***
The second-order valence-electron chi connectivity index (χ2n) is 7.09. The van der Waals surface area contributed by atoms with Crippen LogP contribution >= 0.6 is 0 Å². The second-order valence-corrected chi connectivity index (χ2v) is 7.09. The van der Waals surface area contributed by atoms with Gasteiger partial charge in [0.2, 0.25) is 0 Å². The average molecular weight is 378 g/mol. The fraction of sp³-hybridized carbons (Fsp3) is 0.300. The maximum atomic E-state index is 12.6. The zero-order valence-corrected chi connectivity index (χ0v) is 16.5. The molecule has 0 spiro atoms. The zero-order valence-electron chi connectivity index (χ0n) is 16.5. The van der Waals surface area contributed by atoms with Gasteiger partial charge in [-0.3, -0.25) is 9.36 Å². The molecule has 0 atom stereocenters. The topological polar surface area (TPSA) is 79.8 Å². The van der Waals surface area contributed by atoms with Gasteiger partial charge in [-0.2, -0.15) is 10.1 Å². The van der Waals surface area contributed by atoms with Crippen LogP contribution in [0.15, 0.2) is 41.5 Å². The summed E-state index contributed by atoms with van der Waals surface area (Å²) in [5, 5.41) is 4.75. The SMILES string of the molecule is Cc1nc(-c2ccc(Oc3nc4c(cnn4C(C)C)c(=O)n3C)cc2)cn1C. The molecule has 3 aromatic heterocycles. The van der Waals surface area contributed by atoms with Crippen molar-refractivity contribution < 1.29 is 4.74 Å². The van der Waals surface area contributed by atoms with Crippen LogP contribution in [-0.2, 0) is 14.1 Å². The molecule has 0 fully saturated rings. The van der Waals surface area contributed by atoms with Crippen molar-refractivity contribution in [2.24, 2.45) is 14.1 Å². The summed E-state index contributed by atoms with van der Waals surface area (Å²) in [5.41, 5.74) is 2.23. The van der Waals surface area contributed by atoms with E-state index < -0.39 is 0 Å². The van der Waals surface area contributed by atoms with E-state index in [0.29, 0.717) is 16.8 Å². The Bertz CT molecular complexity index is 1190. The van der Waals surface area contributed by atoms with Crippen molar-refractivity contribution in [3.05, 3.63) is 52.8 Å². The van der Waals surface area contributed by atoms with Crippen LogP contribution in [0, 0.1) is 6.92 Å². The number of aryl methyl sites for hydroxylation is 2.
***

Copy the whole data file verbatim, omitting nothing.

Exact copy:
The second-order valence-electron chi connectivity index (χ2n) is 7.09. The van der Waals surface area contributed by atoms with Crippen LogP contribution >= 0.6 is 0 Å². The second-order valence-corrected chi connectivity index (χ2v) is 7.09. The van der Waals surface area contributed by atoms with Gasteiger partial charge in [0.2, 0.25) is 0 Å². The average molecular weight is 378 g/mol. The fraction of sp³-hybridized carbons (Fsp3) is 0.300. The maximum atomic E-state index is 12.6. The zero-order valence-corrected chi connectivity index (χ0v) is 16.5. The molecule has 0 spiro atoms. The zero-order valence-electron chi connectivity index (χ0n) is 16.5. The van der Waals surface area contributed by atoms with Gasteiger partial charge in [-0.3, -0.25) is 9.36 Å². The molecule has 0 atom stereocenters. The topological polar surface area (TPSA) is 79.8 Å². The van der Waals surface area contributed by atoms with Gasteiger partial charge in [-0.2, -0.15) is 10.1 Å². The van der Waals surface area contributed by atoms with Crippen LogP contribution in [0.15, 0.2) is 41.5 Å². The summed E-state index contributed by atoms with van der Waals surface area (Å²) in [5, 5.41) is 4.75. The SMILES string of the molecule is Cc1nc(-c2ccc(Oc3nc4c(cnn4C(C)C)c(=O)n3C)cc2)cn1C. The molecule has 3 aromatic heterocycles. The van der Waals surface area contributed by atoms with Crippen molar-refractivity contribution < 1.29 is 4.74 Å². The van der Waals surface area contributed by atoms with Crippen LogP contribution in [-0.2, 0) is 14.1 Å². The molecule has 0 fully saturated rings. The van der Waals surface area contributed by atoms with Crippen molar-refractivity contribution in [2.24, 2.45) is 14.1 Å². The summed E-state index contributed by atoms with van der Waals surface area (Å²) in [5.41, 5.74) is 2.23. The van der Waals surface area contributed by atoms with E-state index < -0.39 is 0 Å². The van der Waals surface area contributed by atoms with E-state index in [0.29, 0.717) is 16.8 Å². The Bertz CT molecular complexity index is 1190. The van der Waals surface area contributed by atoms with Crippen molar-refractivity contribution in [3.05, 3.63) is 52.8 Å². The van der Waals surface area contributed by atoms with Crippen LogP contribution in [0, 0.1) is 6.92 Å². The number of aryl methyl sites for hydroxylation is 2.